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Courts going big after two years off from competition

Kenny Courts after earning a fall over junior world champion Arsenali Musalaliev at the Bill Farrell International (Photo/Justin Hoch)

Last month, Arsenali Musalaliev, a junior world champion who recently finished third at the Russian nationals, appeared to be well on his way to moving into the finals of the Bill Farrell International. He was leading 9-0 over former Ohio State All-American Kenny Courts in the semifinals. One more point would have sealed the technical fall for the Russian. Instead, Courts hit a snap down, positioned himself properly and finished the match with a mixer for the fall.

"I've been hitting that move since I was 7 years old," Courts said. "People have been like, 'I can't believe you hit that.' What the heck else are you supposed to do when you are down by nine and have to win a match? You don't ever just give up. You have to go big."

Courts went big on the mat that day. In the process, he qualified for the World Team Trials as the highest finishing American in the tournament. In wrestling, "going big" means having faith in yourself and trusting your abilities. It means believing that all the time and energy spent in the practice room will payoff when it matters most. In that sense, Courts went big six months ago when he returned to competition following a two-year absence.

Kenny Courts defeated PSU's Matt McCutcheon in the NCAA quarterfinals in 2014 (Photo/Tony Rotundo, WrestlersAreWarriors.com)

As a junior at Ohio State, Courts made a memorable run through the NCAA tournament. He picked up a pair wins in sudden victory over Hayden Zillmer (North Dakota State) and Matt McCutcheon (Penn State) en route to a fifth-place finish. His victory in the fifth-place match clinched Buckeye's first-ever team title.

Courts returned for his senior season as a favorite to repeat as an All-American. However, it was clear from the start that it was going to be a struggle.

"I came in 30 pounds overweight," Courts said. "The whole season was basically a lot of running on the treadmill, a lot of bad matches, and that really killed my love for the sport. I went 0-2 that season at Nationals, after coming into the season ranked fifth. I actually lost my wrestle-off that year to a freshman. After that season, I was over it."

Courts thought he was done competing. After finishing his eligibility at Ohio State, he stayed away from the sport until receiving a somewhat unlikely call. Maryland coach Kerry McCoy needed someone to help work with his upperweight wrestlers, including David-Brian Whisler and Youssif Hemida. Shyheim Brown, Courts' high school teammate, was on the team at Maryland and made the connection. Even after agreeing to come in, Courts made it clear he would just be coaching.

"Coach McCoy reaching out didn't even really get me back into competing," Courts said. "I told him that I would come back to help the guys, because I still had a lot of skill that I could give the guys, but I didn't want to compete by any means."


For an entire year, Courts worked with the Maryland team in a strictly coaching capacity. Along the way, he helped Hemida have his best season in a Terps singlet and become an All-American for the first time. All the while, McCoy kept prodding.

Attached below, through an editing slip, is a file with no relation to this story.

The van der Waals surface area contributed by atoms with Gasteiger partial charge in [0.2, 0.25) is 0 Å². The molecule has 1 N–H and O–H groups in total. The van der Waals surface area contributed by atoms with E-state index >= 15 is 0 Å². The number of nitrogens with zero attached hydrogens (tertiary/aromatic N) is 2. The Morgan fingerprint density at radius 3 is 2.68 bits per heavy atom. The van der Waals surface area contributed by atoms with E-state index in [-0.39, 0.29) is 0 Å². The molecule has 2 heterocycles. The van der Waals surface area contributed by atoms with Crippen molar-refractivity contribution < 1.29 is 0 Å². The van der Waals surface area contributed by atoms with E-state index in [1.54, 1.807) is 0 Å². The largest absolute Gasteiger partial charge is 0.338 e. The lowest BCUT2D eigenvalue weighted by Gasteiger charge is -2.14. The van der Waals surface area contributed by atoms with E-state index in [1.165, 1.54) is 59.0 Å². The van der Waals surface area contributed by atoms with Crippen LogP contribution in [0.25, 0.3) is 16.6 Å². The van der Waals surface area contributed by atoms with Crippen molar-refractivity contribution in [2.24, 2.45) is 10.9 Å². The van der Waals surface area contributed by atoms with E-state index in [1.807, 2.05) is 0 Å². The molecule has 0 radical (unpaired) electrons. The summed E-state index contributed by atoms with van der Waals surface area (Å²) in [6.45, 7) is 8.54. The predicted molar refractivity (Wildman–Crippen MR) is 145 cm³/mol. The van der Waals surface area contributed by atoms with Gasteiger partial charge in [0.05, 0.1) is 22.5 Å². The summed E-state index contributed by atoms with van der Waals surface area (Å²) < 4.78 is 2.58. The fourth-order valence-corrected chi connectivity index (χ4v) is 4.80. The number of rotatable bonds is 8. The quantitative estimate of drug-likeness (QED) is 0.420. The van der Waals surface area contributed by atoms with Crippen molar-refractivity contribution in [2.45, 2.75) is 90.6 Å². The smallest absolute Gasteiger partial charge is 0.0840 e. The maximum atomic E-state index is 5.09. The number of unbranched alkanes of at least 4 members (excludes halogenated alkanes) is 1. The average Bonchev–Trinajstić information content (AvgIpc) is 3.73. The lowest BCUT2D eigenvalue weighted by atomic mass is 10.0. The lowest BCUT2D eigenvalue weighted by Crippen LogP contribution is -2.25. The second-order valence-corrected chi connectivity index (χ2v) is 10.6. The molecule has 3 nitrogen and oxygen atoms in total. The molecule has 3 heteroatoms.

"Coach thought I would be fine to wrestle at the U.S. Open [last year] at 97 kilograms," Courts, who wrestled in college at 184 pounds, said. "I know he believed in my ability. He was trying to get me to wrestle up for [U23 Nationals] too, and I said, 'Coach, no way."

Six months ago, Courts relented and decided to return and compete on the freestyle circuit. While he says that the addition of the 92-kilogram weight class was not a determining factor in his decision to return, it certainly helped push him in that direction. After having his senior season defined by weight issues, the opportunity for an easier cut was very appealing.

"When I saw the 92 weight class, I was like, 'Dang, that would be a nice little comeback weight for me," Courts said. "It would mean that I would not be cutting too much weight, and I could actually come in and wrestle and show people what I can do and actually be shooting, showing some offense, not just on an energy conservation management plan. The weight class definitely helps, but it was not a make or break."

When Courts talks about training now, he sounds like someone who never took a break from the sport. Despite qualifying for the World Team Trials, he will compete at the U.S. Open. After years of avoiding the mat, he is looking for every chance to set foot on the Resilite.

"I just went out to Ohio State this past weekend," Courts said. "I got some good training there. Now, I am back at Maryland getting ready. Coach McCoy is going to have me ready to go. I did qualify for the World Team Trials, but I really didn't want to wait for the Trials. The more I compete, the better I'm going to get. Competition is my friend at this point."

When it comes to his second-place finish that the Bill Farrell, Courts might have even surprised himself.

"The Farrell was my first tournament back in two years," Courts said. "Maybe I set my expectations too low, because sometimes when you haven't been on the mat, you have some doubts. Coach McCoy told me I was ready to go, and regardless for me, that was just a stepping stone. Either I won the tournament, or I lost my first match. Either way that was just building me up for where I want to go."

No matter where his freestyle career ends up, Courts' performance at the Farrell has already proven something. Whether he has been out of the sport for two years or down 9-0 against a world champion, he will believe in himself and go big.

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